3. When the first phase-out deadlines arrive for the old welfare state, interest groups that are highly invested in those programs will begin to realize the imminent loss of their captured and concentrated program-specific rents, even though all people also now have UBI. A number of them will move to preserve the rents of the old system by pressuring Congress to carve out an exemption to the previously agreed upon schedule.

4. Pressure to abandon the agreed-upon schedule will be immense, and will point to perceived deficiencies in the newly-adopted UBI system as a reason to “preserve” part if not all of the old welfare state on top of the UBI benefit. You can expect to see news features and TV commercials that illustrate the sob stories of children or other dependents who still need food/clothing/medical attention despite having UBI. This includes a very likely number of cases where incompetent parents or guardians misappropriated their UBI payments on wasteful or frivolous self-indulgence, leaving their dependents little better off than they were previously. The paternalistic instincts of the welfare state will come out in full force.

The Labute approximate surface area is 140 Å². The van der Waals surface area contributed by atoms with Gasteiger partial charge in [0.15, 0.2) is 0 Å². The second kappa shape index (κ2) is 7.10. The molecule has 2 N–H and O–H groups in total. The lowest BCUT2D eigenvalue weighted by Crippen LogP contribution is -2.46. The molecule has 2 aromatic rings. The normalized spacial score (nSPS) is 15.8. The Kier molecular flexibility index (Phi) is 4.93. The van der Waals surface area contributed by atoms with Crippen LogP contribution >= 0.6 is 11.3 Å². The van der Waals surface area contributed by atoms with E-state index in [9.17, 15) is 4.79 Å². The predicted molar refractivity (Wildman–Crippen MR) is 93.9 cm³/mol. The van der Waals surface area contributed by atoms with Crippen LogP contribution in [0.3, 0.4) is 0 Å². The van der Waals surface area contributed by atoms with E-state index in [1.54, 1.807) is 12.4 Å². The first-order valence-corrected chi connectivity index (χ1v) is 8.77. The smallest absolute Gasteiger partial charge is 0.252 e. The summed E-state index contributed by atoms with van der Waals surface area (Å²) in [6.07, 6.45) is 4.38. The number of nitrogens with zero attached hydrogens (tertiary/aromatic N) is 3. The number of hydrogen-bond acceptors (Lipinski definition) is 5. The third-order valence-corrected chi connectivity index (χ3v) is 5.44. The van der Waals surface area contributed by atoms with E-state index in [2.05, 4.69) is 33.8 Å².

5. Amidst these and other pressures, Congress will cave, because the concentrated benefits of that rent will have an advantage over the diffuse costs of the program. We also have extensive evidence that Congress will cave because that is what Congress usually does in this very similar scenarios where a previously agreed-upon expenditure-limiting schedule runs into political demands in the present for continued appropriations.

6. Instead of getting the promised swap, we will be saddled with both an extremely expensive new UBI program and substantial preserved elements of the old welfare state.